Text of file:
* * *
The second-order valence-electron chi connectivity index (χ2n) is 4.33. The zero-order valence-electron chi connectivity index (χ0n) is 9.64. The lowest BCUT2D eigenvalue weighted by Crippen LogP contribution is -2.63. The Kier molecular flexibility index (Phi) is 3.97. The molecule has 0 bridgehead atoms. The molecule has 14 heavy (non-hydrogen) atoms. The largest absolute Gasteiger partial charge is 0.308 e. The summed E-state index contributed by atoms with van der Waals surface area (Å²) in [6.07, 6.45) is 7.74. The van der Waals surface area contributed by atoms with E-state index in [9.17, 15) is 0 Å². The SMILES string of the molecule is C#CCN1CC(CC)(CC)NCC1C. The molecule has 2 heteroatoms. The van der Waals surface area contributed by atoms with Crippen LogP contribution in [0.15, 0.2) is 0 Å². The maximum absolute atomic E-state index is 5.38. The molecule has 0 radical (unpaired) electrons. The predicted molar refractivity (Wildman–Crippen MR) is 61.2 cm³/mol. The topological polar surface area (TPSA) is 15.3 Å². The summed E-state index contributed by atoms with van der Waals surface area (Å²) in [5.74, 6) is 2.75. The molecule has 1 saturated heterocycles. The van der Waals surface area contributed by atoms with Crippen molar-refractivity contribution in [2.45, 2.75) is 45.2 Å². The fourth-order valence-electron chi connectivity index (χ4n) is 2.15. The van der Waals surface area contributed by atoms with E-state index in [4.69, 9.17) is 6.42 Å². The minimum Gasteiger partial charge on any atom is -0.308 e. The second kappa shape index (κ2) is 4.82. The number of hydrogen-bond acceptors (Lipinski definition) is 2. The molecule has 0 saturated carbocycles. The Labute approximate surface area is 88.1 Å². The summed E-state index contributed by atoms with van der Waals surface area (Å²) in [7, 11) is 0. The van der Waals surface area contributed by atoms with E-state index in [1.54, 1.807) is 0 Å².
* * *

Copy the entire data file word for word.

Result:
The second-order valence-electron chi connectivity index (χ2n) is 4.33. The zero-order valence-electron chi connectivity index (χ0n) is 9.64. The lowest BCUT2D eigenvalue weighted by Crippen LogP contribution is -2.63. The Kier molecular flexibility index (Phi) is 3.97. The molecule has 0 bridgehead atoms. The molecule has 14 heavy (non-hydrogen) atoms. The largest absolute Gasteiger partial charge is 0.308 e. The summed E-state index contributed by atoms with van der Waals surface area (Å²) in [6.07, 6.45) is 7.74. The van der Waals surface area contributed by atoms with E-state index in [9.17, 15) is 0 Å². The SMILES string of the molecule is C#CCN1CC(CC)(CC)NCC1C. The molecule has 2 heteroatoms. The van der Waals surface area contributed by atoms with Crippen LogP contribution in [0.15, 0.2) is 0 Å². The maximum absolute atomic E-state index is 5.38. The molecule has 0 radical (unpaired) electrons. The predicted molar refractivity (Wildman–Crippen MR) is 61.2 cm³/mol. The topological polar surface area (TPSA) is 15.3 Å². The summed E-state index contributed by atoms with van der Waals surface area (Å²) in [5.74, 6) is 2.75. The molecule has 1 saturated heterocycles. The van der Waals surface area contributed by atoms with Crippen molar-refractivity contribution in [2.45, 2.75) is 45.2 Å². The fourth-order valence-electron chi connectivity index (χ4n) is 2.15. The van der Waals surface area contributed by atoms with E-state index in [4.69, 9.17) is 6.42 Å². The minimum Gasteiger partial charge on any atom is -0.308 e. The second kappa shape index (κ2) is 4.82. The number of hydrogen-bond acceptors (Lipinski definition) is 2. The molecule has 0 saturated carbocycles. The Labute approximate surface area is 88.1 Å². The summed E-state index contributed by atoms with van der Waals surface area (Å²) in [7, 11) is 0. The van der Waals surface area contributed by atoms with E-state index in [1.54, 1.807) is 0 Å².